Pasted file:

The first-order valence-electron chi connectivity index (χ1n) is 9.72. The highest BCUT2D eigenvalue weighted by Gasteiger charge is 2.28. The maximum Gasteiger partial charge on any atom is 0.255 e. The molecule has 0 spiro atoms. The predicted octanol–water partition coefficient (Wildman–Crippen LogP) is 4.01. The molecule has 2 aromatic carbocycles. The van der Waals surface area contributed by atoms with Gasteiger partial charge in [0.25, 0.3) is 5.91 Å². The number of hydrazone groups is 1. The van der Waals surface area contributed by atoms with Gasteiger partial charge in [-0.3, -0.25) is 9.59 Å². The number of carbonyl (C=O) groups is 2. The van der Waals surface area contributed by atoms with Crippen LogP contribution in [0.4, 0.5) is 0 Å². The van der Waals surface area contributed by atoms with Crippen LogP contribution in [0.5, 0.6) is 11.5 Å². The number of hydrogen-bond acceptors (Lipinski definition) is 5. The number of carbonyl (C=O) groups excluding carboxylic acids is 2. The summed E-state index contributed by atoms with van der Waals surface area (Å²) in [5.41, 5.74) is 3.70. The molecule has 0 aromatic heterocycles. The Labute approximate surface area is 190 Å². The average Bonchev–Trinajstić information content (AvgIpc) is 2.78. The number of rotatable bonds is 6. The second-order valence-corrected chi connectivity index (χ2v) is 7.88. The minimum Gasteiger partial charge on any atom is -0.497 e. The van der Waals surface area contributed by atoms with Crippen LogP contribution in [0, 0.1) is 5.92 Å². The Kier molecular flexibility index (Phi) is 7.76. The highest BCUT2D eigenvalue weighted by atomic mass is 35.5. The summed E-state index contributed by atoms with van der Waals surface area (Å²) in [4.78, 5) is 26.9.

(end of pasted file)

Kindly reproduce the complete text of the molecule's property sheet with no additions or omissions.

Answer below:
The first-order valence-electron chi connectivity index (χ1n) is 9.72. The highest BCUT2D eigenvalue weighted by Gasteiger charge is 2.28. The maximum Gasteiger partial charge on any atom is 0.255 e. The molecule has 0 spiro atoms. The predicted octanol–water partition coefficient (Wildman–Crippen LogP) is 4.01. The molecule has 2 aromatic carbocycles. The van der Waals surface area contributed by atoms with Gasteiger partial charge in [0.25, 0.3) is 5.91 Å². The number of hydrazone groups is 1. The van der Waals surface area contributed by atoms with Gasteiger partial charge in [-0.3, -0.25) is 9.59 Å². The number of carbonyl (C=O) groups is 2. The van der Waals surface area contributed by atoms with Crippen LogP contribution in [0.4, 0.5) is 0 Å². The van der Waals surface area contributed by atoms with Crippen LogP contribution in [0.5, 0.6) is 11.5 Å². The number of hydrogen-bond acceptors (Lipinski definition) is 5. The number of carbonyl (C=O) groups excluding carboxylic acids is 2. The summed E-state index contributed by atoms with van der Waals surface area (Å²) in [5.41, 5.74) is 3.70. The molecule has 0 aromatic heterocycles. The Labute approximate surface area is 190 Å². The average Bonchev–Trinajstić information content (AvgIpc) is 2.78. The number of rotatable bonds is 6. The second-order valence-corrected chi connectivity index (χ2v) is 7.88. The minimum Gasteiger partial charge on any atom is -0.497 e. The van der Waals surface area contributed by atoms with Crippen LogP contribution in [0, 0.1) is 5.92 Å². The Kier molecular flexibility index (Phi) is 7.76. The highest BCUT2D eigenvalue weighted by atomic mass is 35.5. The summed E-state index contributed by atoms with van der Waals surface area (Å²) in [4.78, 5) is 26.9.